The Urban County Council has no authority over the state's foreclosure laws and can do little to help a woman whose house was sold in a master commissioner's sale after she failed to pay her $48 annual homeowners fee for more than six years.
Janet Graham, commissioner of the Department of Law, told a committee of the Urban County Council on Tuesday that all foreclosure matters are controlled by state statutes. Any changes in the foreclosure law would have to originate in the state legislature. Graham's comments came during the Urban County Council's Planning and Public Works Committee.
Urban County Councilman Bill Farmer Jr., chairman of the planning and public works committee, said he would work with Councilwoman Shevawn Akers to determine whether the council should recommend to the legislature some tweaks to either foreclosure or homeowner association statutes for the legislative session that begins in January 2015.
Several residents in the Masterson Station neighborhood asked Tuesday for the council to try to beef up the notification process for foreclosure.
"I just hope that nobody in the future loses their home over something like this," said Martha Briem, who lives in Masterson Station. "Just because it's legal doesn't make it right."
Akers requested that the council further explore the foreclosure laws after Ingrid Boak's house was sold at a master commissioner's sale last year.
Boak acknowledged that she didn't open letters or respond to attempts to reach her by the homeowners association over several years. She said no one served her notice in person or received a signature from her acknowledging that she knew that her house would be sold.
Boak said she paid $125,000 cash in 2007 for her house on Winding Oak Trail, and her taxes were paid on time. No one told her when she bought the house that paying the $48 annual dues was mandatory, she said.
Boak, a horse trainer who lives out of town much of the time, said she never opened her mail from the neighborhood association.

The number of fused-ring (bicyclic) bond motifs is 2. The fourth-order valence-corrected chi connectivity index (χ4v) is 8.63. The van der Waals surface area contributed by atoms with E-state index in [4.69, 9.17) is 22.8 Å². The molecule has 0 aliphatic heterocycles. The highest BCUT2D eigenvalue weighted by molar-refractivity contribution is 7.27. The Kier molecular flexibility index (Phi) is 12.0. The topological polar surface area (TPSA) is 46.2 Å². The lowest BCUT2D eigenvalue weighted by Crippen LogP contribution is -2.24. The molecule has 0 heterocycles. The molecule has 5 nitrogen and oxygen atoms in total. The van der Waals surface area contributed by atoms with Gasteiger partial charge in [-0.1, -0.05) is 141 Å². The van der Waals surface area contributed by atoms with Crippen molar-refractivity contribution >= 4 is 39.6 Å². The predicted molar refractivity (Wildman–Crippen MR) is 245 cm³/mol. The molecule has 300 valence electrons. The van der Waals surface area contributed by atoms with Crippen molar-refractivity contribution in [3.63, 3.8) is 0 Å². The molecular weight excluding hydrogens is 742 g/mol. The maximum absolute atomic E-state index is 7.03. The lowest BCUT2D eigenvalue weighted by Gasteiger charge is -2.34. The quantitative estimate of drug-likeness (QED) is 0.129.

Attorneys for the homeowners association say Boak was sent 14 notices before the lawsuit was filed and 10 notices after the lawsuit was filed. In total, she was sent more than 30 notices before her house was sold by the master commissioner, said Nathan Billings, a lawyer for the Masterson Station HOA. After the house was sold, Boak rented the house from the current owner but has since moved out. Boak said she didn't appeal the sale of the house because she didn't want to pay the legal fees.
During Tuesday's meeting, council members questioned whether homeowners are told that they are part of a mandatory homeowner association at the time they buy their homes. There are more than 300 homeowner associations in Lexington. Most homeowner associations are in new developments, Akers said.
Councilwoman Jennifer Mossotti, a real estate agent, said that at the time of sale, owners are told whether the house is in a homeowner association and whether there are dues.
Briem, however, said she was not told when she bought her house that she was part of a homeowners association. She moved to Lexington from a small town in Ohio where there aren't homeowner associations.
Many members of the Urban County Council said they were skeptical whether there needs to be changes to the law. Others said Boak's case is an isolated incident.
Councilman Harry Clarke, the former president of a voluntary neighborhood association, said he thinks something should be done. Real estate agents call him to see whether there are any past-due HOA payments on homes for sale in his neighborhood. Clarke said the agents don't know that it's not a homeowners association.
"There's some disconnect here," Clarke said.
Akers said she isn't advocating for homeowner associations to be banned, and she thinks homeowners should have to pay their dues.
"I just want to figure out what we can do to facilitate better relationships between homeowners and HOAs," Akers said.